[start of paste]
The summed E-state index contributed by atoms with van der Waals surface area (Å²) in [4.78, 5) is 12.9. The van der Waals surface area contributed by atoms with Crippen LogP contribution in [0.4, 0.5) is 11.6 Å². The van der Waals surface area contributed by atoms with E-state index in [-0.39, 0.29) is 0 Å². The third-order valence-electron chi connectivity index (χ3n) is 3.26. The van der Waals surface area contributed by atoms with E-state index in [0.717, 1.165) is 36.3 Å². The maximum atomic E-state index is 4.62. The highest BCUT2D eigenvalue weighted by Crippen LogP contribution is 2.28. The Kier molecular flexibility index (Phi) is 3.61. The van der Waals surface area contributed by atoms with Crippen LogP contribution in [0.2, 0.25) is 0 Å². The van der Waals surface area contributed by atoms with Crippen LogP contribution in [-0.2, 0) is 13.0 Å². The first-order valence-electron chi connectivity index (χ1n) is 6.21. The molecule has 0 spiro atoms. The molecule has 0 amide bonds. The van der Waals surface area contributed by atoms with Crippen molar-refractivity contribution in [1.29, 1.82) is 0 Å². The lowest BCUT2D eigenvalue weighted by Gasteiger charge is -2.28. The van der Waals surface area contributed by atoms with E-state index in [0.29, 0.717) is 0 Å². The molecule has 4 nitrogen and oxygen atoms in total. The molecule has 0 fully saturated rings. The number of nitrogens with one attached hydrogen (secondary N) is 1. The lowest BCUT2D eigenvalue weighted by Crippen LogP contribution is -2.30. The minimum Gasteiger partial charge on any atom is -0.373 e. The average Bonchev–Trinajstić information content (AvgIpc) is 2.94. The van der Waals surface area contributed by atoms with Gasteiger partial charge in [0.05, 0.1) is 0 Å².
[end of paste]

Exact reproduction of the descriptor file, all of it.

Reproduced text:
The summed E-state index contributed by atoms with van der Waals surface area (Å²) in [4.78, 5) is 12.9. The van der Waals surface area contributed by atoms with Crippen LogP contribution in [0.4, 0.5) is 11.6 Å². The van der Waals surface area contributed by atoms with E-state index in [-0.39, 0.29) is 0 Å². The third-order valence-electron chi connectivity index (χ3n) is 3.26. The van der Waals surface area contributed by atoms with E-state index in [0.717, 1.165) is 36.3 Å². The maximum atomic E-state index is 4.62. The highest BCUT2D eigenvalue weighted by Crippen LogP contribution is 2.28. The Kier molecular flexibility index (Phi) is 3.61. The van der Waals surface area contributed by atoms with Crippen LogP contribution in [0.2, 0.25) is 0 Å². The van der Waals surface area contributed by atoms with Crippen LogP contribution in [-0.2, 0) is 13.0 Å². The first-order valence-electron chi connectivity index (χ1n) is 6.21. The molecule has 0 spiro atoms. The molecule has 0 amide bonds. The van der Waals surface area contributed by atoms with Crippen molar-refractivity contribution in [1.29, 1.82) is 0 Å². The lowest BCUT2D eigenvalue weighted by Gasteiger charge is -2.28. The van der Waals surface area contributed by atoms with E-state index in [0.29, 0.717) is 0 Å². The molecule has 4 nitrogen and oxygen atoms in total. The molecule has 0 fully saturated rings. The number of nitrogens with one attached hydrogen (secondary N) is 1. The lowest BCUT2D eigenvalue weighted by Crippen LogP contribution is -2.30. The minimum Gasteiger partial charge on any atom is -0.373 e. The average Bonchev–Trinajstić information content (AvgIpc) is 2.94. The van der Waals surface area contributed by atoms with Gasteiger partial charge in [0.05, 0.1) is 0 Å².